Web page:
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From |
Tomas M <anon556656@live.ca> |

To |
statalist@hsphsun2.harvard.edu |

Subject |
st: Help with mlogit multinomial logistic regression, IIA, choosing outcome variables |

Date |
Thu, 14 May 2009 09:25:10 -0700 |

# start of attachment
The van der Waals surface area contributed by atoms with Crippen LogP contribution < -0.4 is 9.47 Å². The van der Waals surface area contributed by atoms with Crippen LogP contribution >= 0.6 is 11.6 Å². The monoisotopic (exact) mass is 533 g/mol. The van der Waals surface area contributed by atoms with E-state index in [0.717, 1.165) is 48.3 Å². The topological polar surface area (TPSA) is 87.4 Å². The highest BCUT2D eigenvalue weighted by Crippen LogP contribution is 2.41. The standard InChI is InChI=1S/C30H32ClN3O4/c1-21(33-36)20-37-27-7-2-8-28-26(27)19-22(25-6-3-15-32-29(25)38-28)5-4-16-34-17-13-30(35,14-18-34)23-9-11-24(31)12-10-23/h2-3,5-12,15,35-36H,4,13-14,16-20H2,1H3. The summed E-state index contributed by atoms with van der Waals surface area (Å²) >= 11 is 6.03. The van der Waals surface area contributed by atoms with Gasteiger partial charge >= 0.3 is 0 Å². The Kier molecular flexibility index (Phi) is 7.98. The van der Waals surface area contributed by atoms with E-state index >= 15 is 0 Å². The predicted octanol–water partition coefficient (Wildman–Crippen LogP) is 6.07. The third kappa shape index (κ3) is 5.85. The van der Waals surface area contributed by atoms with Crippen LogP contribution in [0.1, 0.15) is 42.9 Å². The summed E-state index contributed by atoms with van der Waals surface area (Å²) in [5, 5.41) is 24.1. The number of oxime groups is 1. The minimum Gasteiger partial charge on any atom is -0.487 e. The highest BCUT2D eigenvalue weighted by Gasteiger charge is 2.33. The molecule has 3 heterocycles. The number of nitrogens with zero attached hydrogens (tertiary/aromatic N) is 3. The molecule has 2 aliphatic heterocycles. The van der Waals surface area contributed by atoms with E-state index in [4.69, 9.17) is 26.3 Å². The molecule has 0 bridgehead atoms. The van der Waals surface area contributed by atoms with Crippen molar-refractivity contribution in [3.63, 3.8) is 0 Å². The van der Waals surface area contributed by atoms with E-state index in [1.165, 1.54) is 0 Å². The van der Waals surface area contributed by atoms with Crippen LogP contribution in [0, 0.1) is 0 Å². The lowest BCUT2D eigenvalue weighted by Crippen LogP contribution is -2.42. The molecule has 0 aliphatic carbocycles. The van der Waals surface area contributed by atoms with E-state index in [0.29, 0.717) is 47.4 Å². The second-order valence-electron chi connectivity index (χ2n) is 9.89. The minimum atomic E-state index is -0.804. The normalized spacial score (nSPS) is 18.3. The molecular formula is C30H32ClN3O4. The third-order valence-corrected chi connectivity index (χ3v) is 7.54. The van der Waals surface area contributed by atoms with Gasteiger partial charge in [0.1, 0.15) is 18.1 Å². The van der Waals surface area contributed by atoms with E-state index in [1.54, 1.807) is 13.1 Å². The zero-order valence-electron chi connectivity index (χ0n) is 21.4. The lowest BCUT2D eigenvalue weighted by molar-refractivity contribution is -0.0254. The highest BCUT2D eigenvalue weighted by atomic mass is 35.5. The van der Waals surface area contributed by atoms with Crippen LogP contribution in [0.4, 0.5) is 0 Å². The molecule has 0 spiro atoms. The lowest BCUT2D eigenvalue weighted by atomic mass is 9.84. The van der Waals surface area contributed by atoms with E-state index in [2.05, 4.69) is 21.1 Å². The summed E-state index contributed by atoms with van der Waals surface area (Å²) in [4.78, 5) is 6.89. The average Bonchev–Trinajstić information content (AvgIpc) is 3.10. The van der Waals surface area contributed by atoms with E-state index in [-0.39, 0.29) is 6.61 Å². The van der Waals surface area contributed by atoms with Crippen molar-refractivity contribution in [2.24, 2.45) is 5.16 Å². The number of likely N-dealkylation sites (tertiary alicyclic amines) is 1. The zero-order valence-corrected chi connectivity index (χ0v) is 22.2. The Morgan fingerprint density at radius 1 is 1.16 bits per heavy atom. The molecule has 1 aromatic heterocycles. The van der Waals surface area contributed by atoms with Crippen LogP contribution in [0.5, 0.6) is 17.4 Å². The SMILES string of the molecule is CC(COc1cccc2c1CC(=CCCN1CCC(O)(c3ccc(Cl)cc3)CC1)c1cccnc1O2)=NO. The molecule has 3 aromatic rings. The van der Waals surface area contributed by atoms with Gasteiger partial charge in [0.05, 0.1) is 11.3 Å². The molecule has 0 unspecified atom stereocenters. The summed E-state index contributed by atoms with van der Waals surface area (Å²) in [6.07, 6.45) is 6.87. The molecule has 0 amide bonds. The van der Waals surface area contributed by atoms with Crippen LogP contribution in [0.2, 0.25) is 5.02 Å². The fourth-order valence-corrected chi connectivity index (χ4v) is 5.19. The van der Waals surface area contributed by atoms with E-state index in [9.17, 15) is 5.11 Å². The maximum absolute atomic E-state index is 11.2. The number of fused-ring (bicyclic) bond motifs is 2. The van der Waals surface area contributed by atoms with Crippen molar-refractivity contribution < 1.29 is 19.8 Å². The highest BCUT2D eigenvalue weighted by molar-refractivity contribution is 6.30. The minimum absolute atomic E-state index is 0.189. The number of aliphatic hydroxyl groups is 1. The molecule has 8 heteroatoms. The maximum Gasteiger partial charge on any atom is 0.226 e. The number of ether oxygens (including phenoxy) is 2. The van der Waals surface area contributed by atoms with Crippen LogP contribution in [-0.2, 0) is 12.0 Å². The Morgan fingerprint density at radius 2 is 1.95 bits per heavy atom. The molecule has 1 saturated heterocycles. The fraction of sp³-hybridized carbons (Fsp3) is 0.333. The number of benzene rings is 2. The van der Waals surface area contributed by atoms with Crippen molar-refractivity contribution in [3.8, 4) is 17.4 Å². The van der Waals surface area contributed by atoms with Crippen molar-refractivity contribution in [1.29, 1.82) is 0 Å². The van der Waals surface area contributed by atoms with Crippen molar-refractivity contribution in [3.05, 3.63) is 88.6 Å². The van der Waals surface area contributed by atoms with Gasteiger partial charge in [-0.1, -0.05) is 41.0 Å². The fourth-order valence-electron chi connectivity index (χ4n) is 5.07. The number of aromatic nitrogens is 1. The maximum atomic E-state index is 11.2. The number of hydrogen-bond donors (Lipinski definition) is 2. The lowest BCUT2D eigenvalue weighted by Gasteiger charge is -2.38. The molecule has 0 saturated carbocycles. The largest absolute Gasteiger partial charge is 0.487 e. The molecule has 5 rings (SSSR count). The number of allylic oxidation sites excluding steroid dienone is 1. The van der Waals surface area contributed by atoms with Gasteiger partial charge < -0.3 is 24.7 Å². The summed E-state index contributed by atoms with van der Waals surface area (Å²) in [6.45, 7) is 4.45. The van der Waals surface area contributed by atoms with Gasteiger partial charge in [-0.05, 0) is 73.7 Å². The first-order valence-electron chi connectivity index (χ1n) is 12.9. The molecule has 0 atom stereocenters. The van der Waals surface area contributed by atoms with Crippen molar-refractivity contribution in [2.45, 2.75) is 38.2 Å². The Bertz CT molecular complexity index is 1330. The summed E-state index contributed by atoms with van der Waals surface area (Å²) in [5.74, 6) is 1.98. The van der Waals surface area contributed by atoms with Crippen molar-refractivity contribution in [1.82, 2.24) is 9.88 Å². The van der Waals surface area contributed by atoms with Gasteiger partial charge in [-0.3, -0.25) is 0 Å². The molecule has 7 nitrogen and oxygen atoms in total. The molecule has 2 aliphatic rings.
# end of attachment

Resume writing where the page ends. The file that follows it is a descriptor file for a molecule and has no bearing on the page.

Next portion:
Thank you in advance for your replies. I have a question regarding mlogit (multinomial logistic regression). BACKGROUND: Suppose I have 5 outcome variables, (e.g. blue collar, menial, craft, white collar, prof, etc.). I have read Chapter 6 of Long and Freese's Categorical Data Analysis text. Regarding the section on Checking the categories (i.e. outcomes) on the left side of the model, and determining if they can be collapsed (i.e. collapsing the outcome variables into blue collar, white collar, and professional), it says to run -mlogtest, combine- or -mlogtest, lrcomb-. These test the null hypothesis that "Coefficients except intercepts associated with given pair of alternatives are 0 (i.e. alternatives can be combined)". QUESTION: Suppose that the mlogtests give results that suggest that the alternatives (i.e. outcomes) CAN be combined (i.e. gives a high p-value for evidence for the null, as stated above), does this mean that if we choose to combine the alternatives, we can do so in the model? (if we choose to combine them based on our knowledge of the data, etc.). Or does this mean that we SHOULD combine the alternatives? OTHER QUESTION: Suppose I have the following outcome variables: blue collar, white collar, professional, no job. How would I go about deciding whether to include "No job" as an outcome in my models? Suppose that having "No Job" included in my models, versus having it excluded, makes no difference to the estimated coefficients. What justifications should I use to decide whether to include "No Job" or exclude it? Is this solely a decision based on my own knowledge of the data, and whether or not it would be of interest to the readers? Does the assumption of independence of irrelevant alternatives (IIA) have anything to do with this justification? I.e., if all of my outcomes satisfy this assumption (after running the Hausman and/or Small-Hsiao tests), and they are distinct and dissimilar, then it does not matter if I include "No Job" or not (and thus my choice for including or excluding it rests solely on my decisions as an analyst)? Thank you very much, Tom _________________________________________________________________ Create a cool, new character for your Windows Live? Messenger. http://go.microsoft.com/?linkid=9656621 * * For searches and help try: * http://www.stata.com/help.cgi?search * http://www.stata.com/support/statalist/faq * http://www.ats.ucla.edu/stat/stata/

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